FBI Recovers Most of Bitcoin Ransom Paid by

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approximately 63.7 bitcoins, representing the proceeds of the victim’s
ransom payment, had been transferred to a specific address, for which the
FBI has the “private key,”

Department of Justice Seizes $2.3 Million in Cryptocurrency Paid to the
Ransomware Extortionists Darkside
WASHINGTON - The Department of Justice today announced that it has seized 63.7 bitcoins currently valued at approximately $2.3 million. These funds
allegedly represent the proceeds of a May 8, ransom payment to individuals
in a group known as DarkSide, which had targeted Colonial Pipeline,
resulting in critical infrastructure being taken out of operation. The
seizure warrant was authorized earlier today by the Honorable Laurel Beeler, U.S. Magistrate Judge for the Northern District of California.

“Following the money remains one of the most basic, yet powerful tools we
have,” said Deputy Attorney General Lisa O. Monaco for the U.S. Department of Justice. “Ransom payments are the fuel that propels the digital
extortion engine, and today’s announcement demonstrates that the United
States will use all available tools to make these attacks more costly and
less profitable for criminal enterprises. We will continue to target the
entire ransomware ecosystem to disrupt and deter these attacks. Today’s
announcements also demonstrate the value of early notification to law
enforcement; we thank Colonial Pipeline for quickly notifying the FBI when
they learned that they were targeted by DarkSide.”

“There is no place beyond the reach of the FBI to conceal illicit funds
that will prevent us from imposing risk and consequences upon malicious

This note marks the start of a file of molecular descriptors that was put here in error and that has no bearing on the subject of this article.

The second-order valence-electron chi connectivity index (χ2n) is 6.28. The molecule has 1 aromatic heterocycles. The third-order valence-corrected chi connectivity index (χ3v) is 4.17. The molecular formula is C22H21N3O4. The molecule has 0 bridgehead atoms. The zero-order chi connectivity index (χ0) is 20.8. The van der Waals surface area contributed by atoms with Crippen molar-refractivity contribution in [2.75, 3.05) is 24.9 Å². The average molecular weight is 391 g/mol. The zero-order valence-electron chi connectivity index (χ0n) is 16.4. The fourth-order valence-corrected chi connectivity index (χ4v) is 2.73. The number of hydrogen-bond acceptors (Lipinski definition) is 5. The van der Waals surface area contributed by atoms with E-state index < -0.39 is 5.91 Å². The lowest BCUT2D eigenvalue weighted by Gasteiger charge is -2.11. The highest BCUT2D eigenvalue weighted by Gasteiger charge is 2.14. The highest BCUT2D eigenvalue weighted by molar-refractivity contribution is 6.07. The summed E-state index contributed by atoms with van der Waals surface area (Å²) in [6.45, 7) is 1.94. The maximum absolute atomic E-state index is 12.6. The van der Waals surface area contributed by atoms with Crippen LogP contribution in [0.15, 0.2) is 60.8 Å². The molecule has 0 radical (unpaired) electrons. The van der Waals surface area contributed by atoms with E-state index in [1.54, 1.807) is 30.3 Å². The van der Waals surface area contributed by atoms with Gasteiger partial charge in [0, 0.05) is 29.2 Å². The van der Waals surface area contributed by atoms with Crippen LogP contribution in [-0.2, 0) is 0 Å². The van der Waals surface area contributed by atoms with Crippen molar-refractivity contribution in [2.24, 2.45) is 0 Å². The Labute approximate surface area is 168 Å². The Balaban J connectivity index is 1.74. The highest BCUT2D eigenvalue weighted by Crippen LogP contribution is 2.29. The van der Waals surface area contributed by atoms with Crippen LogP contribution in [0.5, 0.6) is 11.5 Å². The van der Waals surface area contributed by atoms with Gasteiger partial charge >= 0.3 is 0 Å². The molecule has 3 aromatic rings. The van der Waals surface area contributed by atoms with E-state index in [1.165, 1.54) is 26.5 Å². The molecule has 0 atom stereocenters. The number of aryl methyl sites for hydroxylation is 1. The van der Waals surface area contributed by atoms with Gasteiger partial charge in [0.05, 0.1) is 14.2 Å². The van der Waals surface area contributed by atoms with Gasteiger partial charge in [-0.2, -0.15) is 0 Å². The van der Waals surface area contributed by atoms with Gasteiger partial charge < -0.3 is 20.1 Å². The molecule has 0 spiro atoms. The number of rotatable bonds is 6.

cyber actors,” said FBI Deputy Director Paul Abbate. “We will continue to use all of our available resources and leverage our domestic and
international partnerships to disrupt ransomware attacks and protect our
private sector partners and the American public.”

“Cyber criminals are employing ever more elaborate schemes to convert
technology into tools of digital extortion,” said Acting U.S. Attorney for the Northern District of California Stephanie Hinds. “We need to continue
improving the cyber resiliency of our critical infrastructure across the
nation, including in the Northern District of California. We will also
continue developing advanced methods to improve our ability to track and
recover digital ransom payments.”

On or about May 7, Colonial Pipeline was the victim of a highly publicized
ransomware attack resulting in the company taking portions of its
infrastructure out of operation. Colonial Pipeline reported to the FBI that its computer network was accessed by an organization named DarkSide and that it had received and paid a ransom demand for approximately 75 bitcoins.

As alleged in the supporting affidavit, by reviewing the Bitcoin public
ledger, law enforcement was able to track multiple transfers of bitcoin and identify that approximately 63.7 bitcoins, representing the proceeds of the victim’s ransom payment, had been transferred to a specific address, for
which the FBI has the “private key,” or the rough equivalent of a password needed to access assets accessible from the specific Bitcoin address. This bitcoin represents proceeds traceable to a computer intrusion and property
involved in money laundering and may be seized pursuant to criminal and
civil forfeiture statutes.

The Special Prosecutions Section and Asset Forfeiture Unit of the U.S.
Attorney’s Office for the Northern District of California is handling the
seizure, with significant assistance from the Department of Justice Criminal Division’s Money Laundering and Asset Recovery Section and Computer Crime and Intellectual Property Section, and the National Security Division’s
Counterintelligence and Export Control Section. The Department components
who worked on this seizure coordinated their efforts through the Department
’s Ransomware and Digital Extortion Task Force, which was created to combat the growing number of ransomware and digital extortion attacks.

The Task Force prioritizes the disruption, investigation, and prosecution of ransomware and digital extortion activity by tracking and dismantling the
development and deployment of malware, identifying the cybercriminals
responsible, and holding those individuals accountable for their crimes. The Task Force also strategically targets the ransomware criminal ecosystem as a whole and collaborates with domestic and foreign government agencies as
well as private sector partners to combat this significant criminal threat.